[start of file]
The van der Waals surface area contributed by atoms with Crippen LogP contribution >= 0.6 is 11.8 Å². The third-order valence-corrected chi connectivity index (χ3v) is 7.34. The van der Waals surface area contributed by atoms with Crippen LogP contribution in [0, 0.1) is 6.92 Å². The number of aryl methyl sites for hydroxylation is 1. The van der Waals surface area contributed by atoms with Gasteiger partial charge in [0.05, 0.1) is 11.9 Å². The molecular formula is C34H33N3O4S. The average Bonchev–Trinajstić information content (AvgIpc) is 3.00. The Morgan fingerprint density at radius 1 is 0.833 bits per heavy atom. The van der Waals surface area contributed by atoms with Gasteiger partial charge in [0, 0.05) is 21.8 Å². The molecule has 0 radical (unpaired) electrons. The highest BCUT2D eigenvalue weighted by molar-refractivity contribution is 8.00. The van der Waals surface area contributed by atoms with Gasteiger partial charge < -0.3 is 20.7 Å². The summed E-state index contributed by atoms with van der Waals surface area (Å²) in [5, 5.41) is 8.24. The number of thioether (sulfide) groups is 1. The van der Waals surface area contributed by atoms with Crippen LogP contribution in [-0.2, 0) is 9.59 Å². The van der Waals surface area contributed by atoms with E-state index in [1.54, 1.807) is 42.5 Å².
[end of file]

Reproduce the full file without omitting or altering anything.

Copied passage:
The van der Waals surface area contributed by atoms with Crippen LogP contribution >= 0.6 is 11.8 Å². The third-order valence-corrected chi connectivity index (χ3v) is 7.34. The van der Waals surface area contributed by atoms with Crippen LogP contribution in [0, 0.1) is 6.92 Å². The number of aryl methyl sites for hydroxylation is 1. The van der Waals surface area contributed by atoms with Gasteiger partial charge in [0.05, 0.1) is 11.9 Å². The molecular formula is C34H33N3O4S. The average Bonchev–Trinajstić information content (AvgIpc) is 3.00. The Morgan fingerprint density at radius 1 is 0.833 bits per heavy atom. The van der Waals surface area contributed by atoms with Gasteiger partial charge in [0, 0.05) is 21.8 Å². The molecule has 0 radical (unpaired) electrons. The highest BCUT2D eigenvalue weighted by molar-refractivity contribution is 8.00. The van der Waals surface area contributed by atoms with Gasteiger partial charge < -0.3 is 20.7 Å². The summed E-state index contributed by atoms with van der Waals surface area (Å²) in [5, 5.41) is 8.24. The number of thioether (sulfide) groups is 1. The van der Waals surface area contributed by atoms with Crippen LogP contribution in [-0.2, 0) is 9.59 Å². The van der Waals surface area contributed by atoms with E-state index in [1.54, 1.807) is 42.5 Å².